- David M. Hale, ESPN Staff Writer
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TALLAHASSEE, Fla. — Devonta Freeman and James Wilder Jr. spent the season trying to convince coach Jimbo Fisher to name Florida State’s two-back set after them. “Wild and Free” they proposed it be called, a nickname that offered ample cache but never really caught on in practice. They ran it a few times a game, and it worked well enough to keep at it, but Fisher was never quite so impressed that he embraced the moniker. Besides, he had plans to add a third element.
Karlos Williams rarely practiced in the two-back set all season until the ACC championship game in December. In fact, for the bulk of the season, Williams barely touched the football in the first half. But when Florida State clobbered Duke to assure a second straight conference title, Williams was a crucial cog.
This was the plan for Williams. The move from safety to tailback in Week 2 was a renovation project for the former five-star recruit, but Fisher always had a grand design in mind. It just took some time for Williams to figure out the nuance of his new position.
“I’m just trying to catch on and learn as much as possible and learn very, very fast,” Williams said. “I do feel myself growing, getting better but it’s also a lot of work that needs to be done.”
Williams finished his inaugural season at tailback with a 91 carries for 730 yards. His 8.02 yards-per-carry average was sixth in the nation. His 11 rushing touchdowns tied for seventh in the ACC. No running back from an automatic-qualifier conference school scored more routinely than Williams, who punched in a touchdown once every 8.3 carries.
Still, Williams had a niche role. He had just 18 first-half touches all year. He had limited work in close games, with 70 of his 91 carries coming with FSU ahead by at least 15. He ran the ball 10 times or more in just three games, all blowouts.
For all of his 2013 success, Williams was a work in progress.
“People laugh at me because I’m very, very athletic, but I don’t have a lot of moves,” Williams said of his running style. “I’m a straight-line speed guy. So if I kind of stop, it’s kind of hard to start up again.”
Williams’ limitations weren’t often on display in 2013, but that figures to change going forward. If last season was about getting the offensive convert acquainted with his new job, 2014 will be a far more immersive experience.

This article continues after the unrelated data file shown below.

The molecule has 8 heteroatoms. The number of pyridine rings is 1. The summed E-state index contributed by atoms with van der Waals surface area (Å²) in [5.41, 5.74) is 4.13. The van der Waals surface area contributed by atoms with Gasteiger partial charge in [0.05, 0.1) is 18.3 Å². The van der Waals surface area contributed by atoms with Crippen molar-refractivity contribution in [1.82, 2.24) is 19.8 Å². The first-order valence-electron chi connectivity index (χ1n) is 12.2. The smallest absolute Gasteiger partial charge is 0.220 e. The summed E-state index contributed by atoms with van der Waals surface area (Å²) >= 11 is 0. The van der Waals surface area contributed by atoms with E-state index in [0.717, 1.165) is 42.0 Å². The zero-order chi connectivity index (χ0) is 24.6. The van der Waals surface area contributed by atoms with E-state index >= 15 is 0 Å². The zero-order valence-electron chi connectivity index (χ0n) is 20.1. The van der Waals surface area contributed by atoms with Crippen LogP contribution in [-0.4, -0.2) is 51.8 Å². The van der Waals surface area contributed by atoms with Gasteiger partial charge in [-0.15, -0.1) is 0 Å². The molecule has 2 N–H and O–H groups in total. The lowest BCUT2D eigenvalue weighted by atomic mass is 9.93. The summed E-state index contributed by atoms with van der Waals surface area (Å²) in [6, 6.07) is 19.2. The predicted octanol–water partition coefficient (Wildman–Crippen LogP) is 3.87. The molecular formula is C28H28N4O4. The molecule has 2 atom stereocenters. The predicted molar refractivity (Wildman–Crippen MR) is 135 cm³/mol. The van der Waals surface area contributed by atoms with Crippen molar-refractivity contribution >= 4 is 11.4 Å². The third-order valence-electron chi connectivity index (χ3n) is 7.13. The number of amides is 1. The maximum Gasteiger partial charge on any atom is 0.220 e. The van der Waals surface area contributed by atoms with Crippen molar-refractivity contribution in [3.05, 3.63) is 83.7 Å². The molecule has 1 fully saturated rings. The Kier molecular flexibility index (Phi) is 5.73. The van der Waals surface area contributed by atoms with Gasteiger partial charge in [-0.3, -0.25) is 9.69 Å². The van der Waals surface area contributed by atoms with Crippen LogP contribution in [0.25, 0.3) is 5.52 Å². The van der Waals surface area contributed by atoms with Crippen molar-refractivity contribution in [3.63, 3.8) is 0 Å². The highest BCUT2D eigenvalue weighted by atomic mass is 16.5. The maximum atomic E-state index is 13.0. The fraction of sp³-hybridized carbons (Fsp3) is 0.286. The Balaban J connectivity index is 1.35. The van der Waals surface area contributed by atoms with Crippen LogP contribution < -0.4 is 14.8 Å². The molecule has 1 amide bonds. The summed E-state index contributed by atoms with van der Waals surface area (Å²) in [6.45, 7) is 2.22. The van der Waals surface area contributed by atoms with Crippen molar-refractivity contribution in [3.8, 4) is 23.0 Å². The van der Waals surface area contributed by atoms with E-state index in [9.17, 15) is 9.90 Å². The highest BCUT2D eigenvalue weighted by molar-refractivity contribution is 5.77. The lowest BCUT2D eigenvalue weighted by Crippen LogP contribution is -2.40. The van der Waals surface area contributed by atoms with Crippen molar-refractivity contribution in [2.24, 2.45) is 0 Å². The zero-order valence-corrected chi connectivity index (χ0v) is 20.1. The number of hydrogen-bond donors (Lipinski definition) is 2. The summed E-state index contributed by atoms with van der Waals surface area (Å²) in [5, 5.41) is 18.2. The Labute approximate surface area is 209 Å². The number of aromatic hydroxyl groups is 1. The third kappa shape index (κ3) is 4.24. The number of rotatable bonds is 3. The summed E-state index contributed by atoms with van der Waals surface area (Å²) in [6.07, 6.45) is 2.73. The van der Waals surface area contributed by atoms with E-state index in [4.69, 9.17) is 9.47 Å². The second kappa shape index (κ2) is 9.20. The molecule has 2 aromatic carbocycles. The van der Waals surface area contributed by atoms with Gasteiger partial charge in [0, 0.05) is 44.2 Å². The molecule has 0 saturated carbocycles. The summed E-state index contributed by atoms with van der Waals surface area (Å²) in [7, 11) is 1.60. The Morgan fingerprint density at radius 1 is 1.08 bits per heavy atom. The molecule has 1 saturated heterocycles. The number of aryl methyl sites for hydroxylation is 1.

Wilder has announced he’s headed to the NFL. While the school has yet to make Freeman’s decision official, he’s expected to follow suit. That leaves Williams as the lone veteran in Florida State’s backfield.
As the prognosticators look ahead to 2014, Florida State’s offense gets high marks for all its returning talent, led by quarterback Jameis Winston. But the turnover in the ground game will be immense.
Freeman led the Seminoles in rushing in each of the past three seasons. Wilder was as good a short-yardage back as Florida State has had in recent years. With that duo leading the charge, only two teams have averaged more yards per carry (not including sacks) against FBS foes since the start of 2012 than Florida State (6.31 yards per rush).
Now it will be up to Williams to prove he’s capable of a bigger workload, but he’ll have some help.
Ryan Green didn’t see much action in 2013, but he flashed some explosive talent. Six of his 33 carries went for 10 yards or more, but Green still needs to work on his blocking and his ability to hit holes when they open.
It’s possible Mario Pender could fill the void as well, but his first two years at Florida State have been a disaster. Pender has exceptional speed and enjoyed a nice spring in 2013, but he’s yet to see action in a game. A groin pull kept him on the sidelines as a true freshman in 2012 and academic issues forced him off the team in 2013. He’s back practicing with the Seminoles now, however, and Fisher said he hopes the academic and injury issues are in the past.
Perhaps the most exciting option for FSU, however, is Dalvin Cook, a five-star recruit who spurned Florida at the last moment and is expected to practice with the Seminoles this spring.
It’s a talented group, but it’s not an experienced one, and that’s what makes Williams so crucial to Florida State’s hopes in 2014. With fullback Chad Abram moving on, too, Williams’ 18 first-half carries represent the only significant snaps any member of FSU’s current backfield has in a close game.
But Fisher had a plan when he pushed Williams to make the move to running back in September, and the benefits of that decision are just now becoming clear. For Williams, it’s now just a matter of proving he’s the right man for the job.
“It’s progressing,” he said. “Slowly but surely.”